1. ChatGPT lead generation raises control questions for advisers
The rise of ChatGPT has raised questions about whether professions such as financial advisers will be replaced by technology. ChatGPT can help advisers build their firms, and some businesses are already promising growth to advisers through the technology, offering to screen new clients through OpenAI’s tool.
However, lead generation is a contentious issue in advice and throwing a chatbot into the mix only makes matters more complicated. Ultimately, advisers should avoid being seduced by the promises of new technology without first ensuring they retain control. It is less about the technology, and more about control and compliance.
2. Platforms prepare for adviser relationship shift under Consumer Duty
Under the Consumer Duty regulation, platforms now have an explicit responsibility to ensure good outcomes for the customer and must be prepared to alert customers they think are at risk of a bad outcome. While the challenge of getting communication right is daunting, this is also an opportunity for platforms to learn from advisers who are much better placed in understanding the needs of the customer.
Price is another key element of the Consumer Duty that adviser platforms must address. Questions will be asked about why there is such a wide range of fees out there given many platforms use the same underlying software. Justifying the appropriateness of the fees is likely to be an individual adviser choice and finding a universal approach to Consumer Duty across platforms is also unlikely across such a big market.
3. Rathbones and Investec Wealth merge to create £100bn business
Rathbones Group and Investec have entered into an all-share combination of Rathbones and Investec Wealth & Investment to create a £100bn discretionary wealth management business, bringing together two of the UK’s biggest wealth management players. This transaction not only presents a compelling strategic and financial rationale but also accelerates Rathbones' growth strategy. Investec Group will become a strategic shareholder in the enlarged Rathbones Group and, on completion, will enter into a relationship agreement which offers attractive growth and collaboration opportunities for both groups.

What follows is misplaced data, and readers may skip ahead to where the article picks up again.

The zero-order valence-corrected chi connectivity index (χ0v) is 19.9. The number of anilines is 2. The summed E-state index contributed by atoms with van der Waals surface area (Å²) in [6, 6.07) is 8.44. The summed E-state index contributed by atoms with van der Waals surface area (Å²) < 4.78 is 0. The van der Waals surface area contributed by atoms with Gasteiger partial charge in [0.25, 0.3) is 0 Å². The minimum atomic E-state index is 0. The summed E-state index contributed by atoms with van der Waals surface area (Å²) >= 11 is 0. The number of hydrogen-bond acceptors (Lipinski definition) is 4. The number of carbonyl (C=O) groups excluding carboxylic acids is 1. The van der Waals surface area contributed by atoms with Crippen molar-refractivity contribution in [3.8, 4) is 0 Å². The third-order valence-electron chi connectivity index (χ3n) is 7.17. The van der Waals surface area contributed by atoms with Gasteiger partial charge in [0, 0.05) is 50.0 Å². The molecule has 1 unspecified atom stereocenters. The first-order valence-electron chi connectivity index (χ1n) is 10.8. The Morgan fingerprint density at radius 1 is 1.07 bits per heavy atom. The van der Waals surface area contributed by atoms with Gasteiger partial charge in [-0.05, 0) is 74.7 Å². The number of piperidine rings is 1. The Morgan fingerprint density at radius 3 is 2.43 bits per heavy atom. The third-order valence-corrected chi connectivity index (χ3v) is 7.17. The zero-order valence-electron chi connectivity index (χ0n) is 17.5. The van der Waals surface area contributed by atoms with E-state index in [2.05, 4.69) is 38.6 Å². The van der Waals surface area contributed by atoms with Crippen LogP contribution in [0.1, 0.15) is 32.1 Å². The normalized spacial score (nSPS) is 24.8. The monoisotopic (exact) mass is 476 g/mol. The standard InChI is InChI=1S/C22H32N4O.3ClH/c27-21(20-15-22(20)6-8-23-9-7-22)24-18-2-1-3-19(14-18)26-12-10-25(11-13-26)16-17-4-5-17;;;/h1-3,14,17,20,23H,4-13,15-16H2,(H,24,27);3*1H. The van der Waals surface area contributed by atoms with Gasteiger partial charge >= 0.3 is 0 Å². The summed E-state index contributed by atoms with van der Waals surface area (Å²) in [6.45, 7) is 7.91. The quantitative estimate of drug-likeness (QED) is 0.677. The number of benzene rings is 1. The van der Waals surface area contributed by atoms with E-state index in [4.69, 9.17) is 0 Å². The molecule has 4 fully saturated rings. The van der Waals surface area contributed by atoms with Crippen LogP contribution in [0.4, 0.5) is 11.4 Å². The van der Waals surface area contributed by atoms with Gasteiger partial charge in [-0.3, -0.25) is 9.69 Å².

4. FNZ and Virgin Money launch digital investment platform
Global wealth management platform FNZ and Virgin Money have partnered to launch a new digital investment solution for UK retail investors. The new digital investment platform and mobile app will offer Virgin Money's 6.6 million customers an enhanced digital experience with a range of new features and capabilities which aim to simplify and speed up investing.
Virgin Money selected FNZ as its partner because of its "state-of-the-art technology, its proven excellence in delivering market-leading direct-to-consumer (D2C) propositions, its track record of complex platform implementations, and its ability to deliver innovative end-to-end digital experiences across multiple channels". The partnership builds on FNZ's ambitions to make wealth management more accessible to more people.
5. Liontrust faces battle with GAM investors over ‘unfair’ £96m takeover swoop
As of the 4th of May, it was announced that Liontrust has conditionally agreed to acquire Swiss investment manager GAM.
However, a group of investors have now formally challenged Liontrust's all-share offer to take over GAM. The group consists of NewGAMe and Burellan wealth management group which control 8.4% share in GAM. NewGAMe is controlled by Rock Investment, a subsidiary of Xavier Neil’s – French telecoms billionaire, personal holding company, NJJ Holding. The challenge is based on Liontrust’s offer being deemed unfair to GAM’s shareholders and contradicting the principles of Swiss takeover law, as Liontrust can withdraw its offer should GAM fail to exit its fund management services business.
6. Digital and hybrid advice best way to serve more clients
EV’s latest paper, “Hybrid and digital advice – driving transformational change, at last”, released at the end of April, argued that providing an "omnichannel" approach to advice would give customers the choice over levels of service and the price they pay. The paper supposed that the adoption of digital and hybrid advice offerings would offer financial services firms the prospect of "increasing both the number of customers they serve and the profitability of advice".
This whitepaper focuses on where financial services firms need to go next to achieve genuine transformational change, which will enable them to serve more customers and, at the same time, improve the profitability of advice.